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“Arkmar,” said Ryel, as she shut the door gently but firmly behind her. “Wake up.”

“Been reading,” he said, picking up the book off his face. “It’s been a bit weird tonight, actually. What?”

“Ele—eh, Elena,” she said, dropping as far as she could in volume and still be heard over all those water molecules out there.

“I saw you had a conversation with her,” Arkmar replied, sitting up and putting his big bare feet on the floor. They looked like they needed a good scraping. He went about pulling his boots on over them, no socks. He was still in his leather pants, but he had stripped down to his tee shirt. “Are you going to tell me what you talked about?”

“Sit down on the floor,” said Ryel, doing so herself. She pulled her pack over and got her own flask out—a fine leather thing with the cognac of Mirkwood in it. “There’s just about room.”

“Are you saying my ass is big?” asked Arkmar, plopping down in essentially the rest of the floor.

“Drink,” she said.

He did, and he raised his eyebrows and frowned happily. “It’s excellent, of course.” He handed it back to her. “So?”

“So,” said Ryel, “she’s been put here to watch. To watch for someone to come along trying to fill a list. Someone with powers.”

“All right,” said Arkmar, “stop there. Who put her here, what powers does she have, what powers would this someone have, how specific was she about the nature of the list, and, what was the other question? Oh yes. What powers do you have?”

“Weeeell,” said Ryel, and she took a little swig of her cognac. “I don’t know who put her here. She didn’t exactly say.” She looked up at Arkmar. “Who put you here?”

“Ha! My sainted mother. Now let’s get back on topic. Powers? I noted she said words to the sail.”

“She has a sort of magic. I’ve seen it before a few places but it’s not like what I’m used to. I just know how to talk to the wind and the trees and stuff.”

“I noticed. I did not know you could do that. And yet, when it’s bat-like bugs or bug-like bats, you have more difficulty.”

“There was quite the crowd of them,” said Ryel. “And they weren’t exactly in their natural environment.”

“Weren’t they? So what else can you do?”

“Not that much before I have to fall back on shooting people. And that would not have worked well against the bat-bugs. I don’t really have powers, I just have my words and my arrows.”

“And your gentle girly caresses,” said Arkmar, “but those wouldn’t have worked on that either. Now what I’m getting at, I guess, is, how sure are you that you are really the one she was put here to watch for? Is it you, and does she think it was you?”
Ryel took another swig. “I don’t know,” she said. “I’m not sure it isn’t me. But I’m sure not sure it is me. That she’s waiting for. Because someone told her to. But she thinks it’s me. She’s sure of it.”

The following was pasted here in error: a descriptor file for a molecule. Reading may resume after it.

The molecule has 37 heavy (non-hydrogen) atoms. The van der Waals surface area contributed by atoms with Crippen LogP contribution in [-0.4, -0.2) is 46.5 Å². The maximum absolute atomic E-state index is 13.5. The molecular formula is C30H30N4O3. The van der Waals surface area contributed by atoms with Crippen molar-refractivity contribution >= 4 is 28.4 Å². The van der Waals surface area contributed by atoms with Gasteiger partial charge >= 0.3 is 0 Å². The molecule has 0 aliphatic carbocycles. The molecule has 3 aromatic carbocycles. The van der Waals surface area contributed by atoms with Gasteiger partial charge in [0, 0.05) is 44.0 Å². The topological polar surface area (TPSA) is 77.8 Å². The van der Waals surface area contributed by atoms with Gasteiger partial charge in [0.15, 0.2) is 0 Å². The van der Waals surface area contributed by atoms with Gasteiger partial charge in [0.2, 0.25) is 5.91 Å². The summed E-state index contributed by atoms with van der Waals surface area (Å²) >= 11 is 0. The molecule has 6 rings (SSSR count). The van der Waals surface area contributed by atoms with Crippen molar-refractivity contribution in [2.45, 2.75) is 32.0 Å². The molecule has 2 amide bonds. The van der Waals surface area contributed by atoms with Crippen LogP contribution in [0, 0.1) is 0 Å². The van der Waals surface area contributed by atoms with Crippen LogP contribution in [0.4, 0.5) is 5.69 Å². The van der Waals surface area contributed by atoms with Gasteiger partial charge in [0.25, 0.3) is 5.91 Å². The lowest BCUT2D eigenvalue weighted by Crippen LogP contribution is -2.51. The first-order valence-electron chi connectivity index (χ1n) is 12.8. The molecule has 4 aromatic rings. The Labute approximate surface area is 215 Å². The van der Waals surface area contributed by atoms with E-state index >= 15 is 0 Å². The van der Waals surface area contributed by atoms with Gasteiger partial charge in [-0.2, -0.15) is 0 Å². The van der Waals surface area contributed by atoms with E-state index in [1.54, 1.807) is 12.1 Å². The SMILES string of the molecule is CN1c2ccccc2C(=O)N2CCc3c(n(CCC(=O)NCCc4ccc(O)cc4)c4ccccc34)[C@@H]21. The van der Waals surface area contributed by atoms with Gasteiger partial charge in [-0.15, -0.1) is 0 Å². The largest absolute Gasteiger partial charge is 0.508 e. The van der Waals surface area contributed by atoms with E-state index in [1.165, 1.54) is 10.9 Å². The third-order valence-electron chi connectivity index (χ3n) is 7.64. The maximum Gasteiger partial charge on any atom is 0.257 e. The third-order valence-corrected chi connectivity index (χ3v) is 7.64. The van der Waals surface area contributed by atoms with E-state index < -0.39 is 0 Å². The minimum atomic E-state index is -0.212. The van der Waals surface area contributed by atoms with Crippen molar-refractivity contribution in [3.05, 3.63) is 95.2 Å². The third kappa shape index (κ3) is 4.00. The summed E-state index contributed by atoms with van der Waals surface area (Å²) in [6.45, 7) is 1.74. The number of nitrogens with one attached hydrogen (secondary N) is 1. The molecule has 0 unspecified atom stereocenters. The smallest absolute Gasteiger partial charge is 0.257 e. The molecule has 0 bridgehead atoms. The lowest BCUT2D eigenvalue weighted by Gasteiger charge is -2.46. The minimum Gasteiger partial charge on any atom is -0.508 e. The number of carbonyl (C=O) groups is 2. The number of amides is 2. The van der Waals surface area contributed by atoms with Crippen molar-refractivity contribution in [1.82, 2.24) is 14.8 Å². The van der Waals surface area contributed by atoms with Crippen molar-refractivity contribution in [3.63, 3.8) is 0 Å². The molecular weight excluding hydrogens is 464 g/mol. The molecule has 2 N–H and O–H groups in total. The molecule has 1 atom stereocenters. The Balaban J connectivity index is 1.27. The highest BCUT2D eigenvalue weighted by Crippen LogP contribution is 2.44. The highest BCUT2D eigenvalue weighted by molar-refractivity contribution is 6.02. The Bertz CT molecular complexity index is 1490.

“And what is this person supposed to do?”

“Save the fucking Dream World, actually,” said Ryel. She took another long swig.

“What, only that? From what are you saving the dream world?”

“She didn’t exactly say, but she’s some sort of junior member of a group, she said she was a journeyer or something, but she wouldn’t say any more. Anyway, they put her here to watch for someone who was putting together an item from scattered pieces. And she said,” and Ryel slowed down, took another drink and then another. “Got any of that smoke?”

“She said that?” asked Arkmar.

“She said that there would be people who wanted to put the same thing together in a bad way, see, but she would be able to tell the one who was putting it together in a good way. Arkmar. Do. You have. Any of. That. Smoke.”

“Sure, sure, of course, never without,” the dwarf replied. He pulled out his stubby pipe and filled it and gave Ryel the first light. “Now you were saying?”

She handed him the pipe. “So I don’t know if I’m that person. Valar. I’m only the hired gun here. I might be working for the bad guys for all I know.”

“So you are putting things together, you’re telling me that. Segments.” Arkmar looked as serious as Ryel had ever seen him.

“Yes. You know of jobs like this?”

“It’s the seventeen pieces,” said Arkmar, relighting the pipe. “That cylinder thing you picked up in Dylath. It’s a Piece.” The elf nodded. “So,” said Arkmar, “how worried are you really about your employers?”

“I don’t know.” She took a drag on the dwarf’s pipe. “She thinks I’m on the good side, though,” Ryel went on. “It was how I talked to the wind.” Ryel slapped herself on the forehead. “Of course. That’s it.”


“She wanted to really see inside me. She wanted to be sure about me. That’s why she kissed me?”

“And you can tell from just kissing? I might have to take this up myself.”

“No,” said Ryel with an doubtful smile. “Oh no. It takes a lot more than kissing to be really sure.” She took another swig, then one more light on the pipe. She thought about that for a few seconds, then repeated the process: it would have put even Arkmar in a mood to have surgery done. Ryel raised her eyebrows and said, “And Elena made sure.”